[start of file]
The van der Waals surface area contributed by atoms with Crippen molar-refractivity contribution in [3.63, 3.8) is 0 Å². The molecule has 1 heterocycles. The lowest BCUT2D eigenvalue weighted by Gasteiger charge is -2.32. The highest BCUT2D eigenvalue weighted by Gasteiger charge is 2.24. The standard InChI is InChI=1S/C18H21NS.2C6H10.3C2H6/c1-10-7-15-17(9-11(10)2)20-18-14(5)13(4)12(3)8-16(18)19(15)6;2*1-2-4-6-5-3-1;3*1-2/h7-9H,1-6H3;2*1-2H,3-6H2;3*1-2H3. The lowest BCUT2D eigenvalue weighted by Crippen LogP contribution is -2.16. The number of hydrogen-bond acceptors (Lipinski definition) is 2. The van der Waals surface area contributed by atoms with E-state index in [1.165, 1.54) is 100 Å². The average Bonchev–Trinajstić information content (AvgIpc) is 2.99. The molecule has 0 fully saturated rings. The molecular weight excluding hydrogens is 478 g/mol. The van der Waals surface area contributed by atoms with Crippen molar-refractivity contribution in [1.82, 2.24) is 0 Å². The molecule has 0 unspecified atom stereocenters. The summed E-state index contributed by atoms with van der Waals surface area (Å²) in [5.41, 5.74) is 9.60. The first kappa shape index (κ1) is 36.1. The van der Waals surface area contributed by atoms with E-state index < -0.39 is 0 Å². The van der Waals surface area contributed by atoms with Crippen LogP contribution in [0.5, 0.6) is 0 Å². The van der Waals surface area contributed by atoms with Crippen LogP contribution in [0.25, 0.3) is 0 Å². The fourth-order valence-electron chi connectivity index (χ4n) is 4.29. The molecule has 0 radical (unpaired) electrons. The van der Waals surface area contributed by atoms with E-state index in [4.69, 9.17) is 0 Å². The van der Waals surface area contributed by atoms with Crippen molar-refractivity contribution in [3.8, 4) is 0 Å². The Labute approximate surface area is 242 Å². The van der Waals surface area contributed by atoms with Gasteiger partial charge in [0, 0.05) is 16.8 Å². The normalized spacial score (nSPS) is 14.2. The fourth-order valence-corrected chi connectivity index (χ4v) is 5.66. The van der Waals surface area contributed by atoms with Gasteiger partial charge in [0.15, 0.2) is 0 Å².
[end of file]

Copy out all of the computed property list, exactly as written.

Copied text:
The van der Waals surface area contributed by atoms with Crippen molar-refractivity contribution in [3.63, 3.8) is 0 Å². The molecule has 1 heterocycles. The lowest BCUT2D eigenvalue weighted by Gasteiger charge is -2.32. The highest BCUT2D eigenvalue weighted by Gasteiger charge is 2.24. The standard InChI is InChI=1S/C18H21NS.2C6H10.3C2H6/c1-10-7-15-17(9-11(10)2)20-18-14(5)13(4)12(3)8-16(18)19(15)6;2*1-2-4-6-5-3-1;3*1-2/h7-9H,1-6H3;2*1-2H,3-6H2;3*1-2H3. The lowest BCUT2D eigenvalue weighted by Crippen LogP contribution is -2.16. The number of hydrogen-bond acceptors (Lipinski definition) is 2. The van der Waals surface area contributed by atoms with E-state index in [1.165, 1.54) is 100 Å². The average Bonchev–Trinajstić information content (AvgIpc) is 2.99. The molecule has 0 fully saturated rings. The molecular weight excluding hydrogens is 478 g/mol. The van der Waals surface area contributed by atoms with Crippen molar-refractivity contribution in [1.82, 2.24) is 0 Å². The molecule has 0 unspecified atom stereocenters. The summed E-state index contributed by atoms with van der Waals surface area (Å²) in [5.41, 5.74) is 9.60. The first kappa shape index (κ1) is 36.1. The van der Waals surface area contributed by atoms with E-state index < -0.39 is 0 Å². The van der Waals surface area contributed by atoms with Crippen LogP contribution in [0.5, 0.6) is 0 Å². The van der Waals surface area contributed by atoms with Crippen LogP contribution in [0.25, 0.3) is 0 Å². The fourth-order valence-electron chi connectivity index (χ4n) is 4.29. The molecule has 0 radical (unpaired) electrons. The van der Waals surface area contributed by atoms with E-state index in [4.69, 9.17) is 0 Å². The van der Waals surface area contributed by atoms with Crippen molar-refractivity contribution in [3.8, 4) is 0 Å². The Labute approximate surface area is 242 Å². The van der Waals surface area contributed by atoms with Gasteiger partial charge in [0, 0.05) is 16.8 Å². The normalized spacial score (nSPS) is 14.2. The fourth-order valence-corrected chi connectivity index (χ4v) is 5.66. The van der Waals surface area contributed by atoms with Gasteiger partial charge in [0.15, 0.2) is 0 Å².